Echoing his message from Monday's Mass, he reiterated that it is always the poor who pay the price for the corruption of others.
The liturgy of today continues with the story of King Ahab, who with the help of his wife Jezebel, had Naboth killed so as to be able to take possession of his land. In today's passage, King Ahab repents after receiving a warning from the Prophet Elijah.
When we embark on the path of corruption, the Pope said, we lose our humanity and sell ourselves, just as the prophet Elijah tells Ahab, I have found you "because you have given yourself up to doing evil in the Lord's sight."
This is the definition of corruption, the Pope insisted, it’s a commodity that we buy and sell.
Recalling yesterday’s homily in which he identified three areas of corruption – in politics, in business and in the Church – he said all three hurt the poor who always pay the price for the other’s gain. To all of these people, the Pope noted, God says clearly that he will bring disaster on them and their families. Corruption, he said irritates God and scandalizes people because it exploits, enslaves, even kills the vulnerable, but those who commit this crime are only focused on money and power.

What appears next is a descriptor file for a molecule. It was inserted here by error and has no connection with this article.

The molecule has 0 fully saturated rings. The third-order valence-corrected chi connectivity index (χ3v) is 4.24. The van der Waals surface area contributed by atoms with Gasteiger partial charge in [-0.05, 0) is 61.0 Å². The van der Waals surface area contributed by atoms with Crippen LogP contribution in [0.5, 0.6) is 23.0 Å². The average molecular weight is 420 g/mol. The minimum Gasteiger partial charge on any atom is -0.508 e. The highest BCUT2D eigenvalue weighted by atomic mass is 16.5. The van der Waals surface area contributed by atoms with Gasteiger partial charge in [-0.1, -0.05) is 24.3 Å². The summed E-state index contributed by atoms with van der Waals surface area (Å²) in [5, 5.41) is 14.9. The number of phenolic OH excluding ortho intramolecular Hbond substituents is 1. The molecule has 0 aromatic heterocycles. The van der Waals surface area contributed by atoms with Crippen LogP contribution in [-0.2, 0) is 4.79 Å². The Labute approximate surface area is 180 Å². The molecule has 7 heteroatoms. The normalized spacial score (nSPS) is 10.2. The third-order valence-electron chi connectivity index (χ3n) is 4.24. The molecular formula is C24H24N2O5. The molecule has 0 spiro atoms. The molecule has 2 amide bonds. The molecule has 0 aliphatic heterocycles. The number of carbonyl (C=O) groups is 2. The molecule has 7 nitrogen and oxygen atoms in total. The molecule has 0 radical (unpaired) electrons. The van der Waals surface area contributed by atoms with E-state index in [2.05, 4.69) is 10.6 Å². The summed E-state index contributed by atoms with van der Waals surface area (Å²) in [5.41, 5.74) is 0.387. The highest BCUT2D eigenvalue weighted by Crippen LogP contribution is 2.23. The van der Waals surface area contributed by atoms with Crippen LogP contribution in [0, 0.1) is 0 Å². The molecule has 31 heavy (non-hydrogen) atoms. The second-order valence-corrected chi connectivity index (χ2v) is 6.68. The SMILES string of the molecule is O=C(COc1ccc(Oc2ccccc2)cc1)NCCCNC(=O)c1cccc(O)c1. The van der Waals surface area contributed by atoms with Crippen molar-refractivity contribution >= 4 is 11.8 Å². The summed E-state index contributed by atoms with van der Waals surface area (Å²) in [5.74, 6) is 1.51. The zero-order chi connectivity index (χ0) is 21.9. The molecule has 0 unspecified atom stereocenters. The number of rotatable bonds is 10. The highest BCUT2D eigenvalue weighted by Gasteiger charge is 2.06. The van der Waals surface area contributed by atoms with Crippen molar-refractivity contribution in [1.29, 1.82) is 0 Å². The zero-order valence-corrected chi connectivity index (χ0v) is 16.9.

The corrupt, the Pope said, are traitors who steal and kill, who exploit the innocent, but they do it at a distance with gloves on so that they do not have to get their hands dirty.
These people, he said, are cursed by God, but just as Ahab tore his garments and fasted and humbled himself before the Lord, so the corrupt must repent and make amends for what they have done.
Our duty as Christians, the Pope concluded, is to ask forgiveness from God for these people we read about in the papers, to pray for their conversion of heart and for the grace that we may never become corrupt ourselves.